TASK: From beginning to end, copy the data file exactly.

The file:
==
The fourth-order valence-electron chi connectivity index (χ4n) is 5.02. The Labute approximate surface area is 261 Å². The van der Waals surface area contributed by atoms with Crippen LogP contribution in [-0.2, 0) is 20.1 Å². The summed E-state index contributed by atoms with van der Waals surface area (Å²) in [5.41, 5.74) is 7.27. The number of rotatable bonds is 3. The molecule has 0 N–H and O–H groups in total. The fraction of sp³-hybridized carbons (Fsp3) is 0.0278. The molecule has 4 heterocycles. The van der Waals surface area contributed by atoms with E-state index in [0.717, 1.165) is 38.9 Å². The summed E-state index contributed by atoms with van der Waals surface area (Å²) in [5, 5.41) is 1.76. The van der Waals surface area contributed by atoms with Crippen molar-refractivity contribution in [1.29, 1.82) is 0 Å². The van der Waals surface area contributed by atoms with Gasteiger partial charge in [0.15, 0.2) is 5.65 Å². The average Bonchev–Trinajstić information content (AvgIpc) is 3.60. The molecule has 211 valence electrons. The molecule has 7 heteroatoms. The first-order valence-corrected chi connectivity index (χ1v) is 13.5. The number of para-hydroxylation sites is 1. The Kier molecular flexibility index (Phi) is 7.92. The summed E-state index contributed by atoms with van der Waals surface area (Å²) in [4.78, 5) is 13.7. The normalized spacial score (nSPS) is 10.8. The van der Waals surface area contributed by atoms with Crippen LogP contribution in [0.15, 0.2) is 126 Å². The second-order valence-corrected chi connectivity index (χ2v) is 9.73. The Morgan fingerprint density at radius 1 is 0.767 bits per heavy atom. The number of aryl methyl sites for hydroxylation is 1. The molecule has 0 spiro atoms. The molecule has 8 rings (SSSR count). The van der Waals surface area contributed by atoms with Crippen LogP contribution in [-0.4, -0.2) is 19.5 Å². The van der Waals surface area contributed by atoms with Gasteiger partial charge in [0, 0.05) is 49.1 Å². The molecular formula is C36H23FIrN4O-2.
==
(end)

The fourth-order valence-electron chi connectivity index (χ4n) is 5.02. The Labute approximate surface area is 261 Å². The van der Waals surface area contributed by atoms with Crippen LogP contribution in [-0.2, 0) is 20.1 Å². The summed E-state index contributed by atoms with van der Waals surface area (Å²) in [5.41, 5.74) is 7.27. The number of rotatable bonds is 3. The molecule has 0 N–H and O–H groups in total. The fraction of sp³-hybridized carbons (Fsp3) is 0.0278. The molecule has 4 heterocycles. The van der Waals surface area contributed by atoms with E-state index in [0.717, 1.165) is 38.9 Å². The summed E-state index contributed by atoms with van der Waals surface area (Å²) in [5, 5.41) is 1.76. The van der Waals surface area contributed by atoms with Crippen molar-refractivity contribution in [1.29, 1.82) is 0 Å². The van der Waals surface area contributed by atoms with Gasteiger partial charge in [0.15, 0.2) is 5.65 Å². The average Bonchev–Trinajstić information content (AvgIpc) is 3.60. The molecule has 211 valence electrons. The molecule has 7 heteroatoms. The first-order valence-corrected chi connectivity index (χ1v) is 13.5. The number of para-hydroxylation sites is 1. The Kier molecular flexibility index (Phi) is 7.92. The summed E-state index contributed by atoms with van der Waals surface area (Å²) in [4.78, 5) is 13.7. The normalized spacial score (nSPS) is 10.8. The van der Waals surface area contributed by atoms with Crippen LogP contribution in [0.15, 0.2) is 126 Å². The second-order valence-corrected chi connectivity index (χ2v) is 9.73. The Morgan fingerprint density at radius 1 is 0.767 bits per heavy atom. The number of aryl methyl sites for hydroxylation is 1. The molecule has 0 spiro atoms. The molecule has 8 rings (SSSR count). The van der Waals surface area contributed by atoms with Crippen LogP contribution in [-0.4, -0.2) is 19.5 Å². The van der Waals surface area contributed by atoms with Gasteiger partial charge in [0, 0.05) is 49.1 Å². The molecular formula is C36H23FIrN4O-2.